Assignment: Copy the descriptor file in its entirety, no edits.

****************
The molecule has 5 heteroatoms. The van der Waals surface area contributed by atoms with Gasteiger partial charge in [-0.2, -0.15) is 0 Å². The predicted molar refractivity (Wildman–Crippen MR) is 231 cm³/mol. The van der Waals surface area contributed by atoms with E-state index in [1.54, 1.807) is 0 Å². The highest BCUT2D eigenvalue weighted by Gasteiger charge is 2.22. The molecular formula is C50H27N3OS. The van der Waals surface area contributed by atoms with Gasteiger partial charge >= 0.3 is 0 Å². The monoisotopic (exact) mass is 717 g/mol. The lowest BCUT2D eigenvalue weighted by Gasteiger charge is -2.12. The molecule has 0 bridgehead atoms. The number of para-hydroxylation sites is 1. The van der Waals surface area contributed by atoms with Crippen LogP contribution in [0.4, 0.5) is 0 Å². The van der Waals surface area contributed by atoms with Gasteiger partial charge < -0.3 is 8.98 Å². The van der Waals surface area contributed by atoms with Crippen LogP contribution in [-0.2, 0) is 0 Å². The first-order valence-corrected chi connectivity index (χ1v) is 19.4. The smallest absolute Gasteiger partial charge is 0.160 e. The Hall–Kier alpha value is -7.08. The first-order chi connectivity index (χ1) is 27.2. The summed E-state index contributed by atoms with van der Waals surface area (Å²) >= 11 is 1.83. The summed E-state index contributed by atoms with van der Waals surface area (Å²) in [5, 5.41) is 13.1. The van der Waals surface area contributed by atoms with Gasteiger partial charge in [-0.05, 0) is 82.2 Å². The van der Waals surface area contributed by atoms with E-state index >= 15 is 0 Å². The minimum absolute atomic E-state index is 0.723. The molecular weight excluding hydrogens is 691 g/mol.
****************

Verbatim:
The molecule has 5 heteroatoms. The van der Waals surface area contributed by atoms with Gasteiger partial charge in [-0.2, -0.15) is 0 Å². The predicted molar refractivity (Wildman–Crippen MR) is 231 cm³/mol. The van der Waals surface area contributed by atoms with E-state index in [1.54, 1.807) is 0 Å². The highest BCUT2D eigenvalue weighted by Gasteiger charge is 2.22. The molecular formula is C50H27N3OS. The van der Waals surface area contributed by atoms with Gasteiger partial charge >= 0.3 is 0 Å². The monoisotopic (exact) mass is 717 g/mol. The lowest BCUT2D eigenvalue weighted by Gasteiger charge is -2.12. The molecule has 0 bridgehead atoms. The number of para-hydroxylation sites is 1. The van der Waals surface area contributed by atoms with Crippen LogP contribution in [0.4, 0.5) is 0 Å². The van der Waals surface area contributed by atoms with Gasteiger partial charge < -0.3 is 8.98 Å². The van der Waals surface area contributed by atoms with Crippen LogP contribution in [-0.2, 0) is 0 Å². The first-order valence-corrected chi connectivity index (χ1v) is 19.4. The smallest absolute Gasteiger partial charge is 0.160 e. The Hall–Kier alpha value is -7.08. The first-order chi connectivity index (χ1) is 27.2. The summed E-state index contributed by atoms with van der Waals surface area (Å²) >= 11 is 1.83. The summed E-state index contributed by atoms with van der Waals surface area (Å²) in [5, 5.41) is 13.1. The van der Waals surface area contributed by atoms with Gasteiger partial charge in [-0.05, 0) is 82.2 Å². The van der Waals surface area contributed by atoms with E-state index >= 15 is 0 Å². The minimum absolute atomic E-state index is 0.723. The molecular weight excluding hydrogens is 691 g/mol.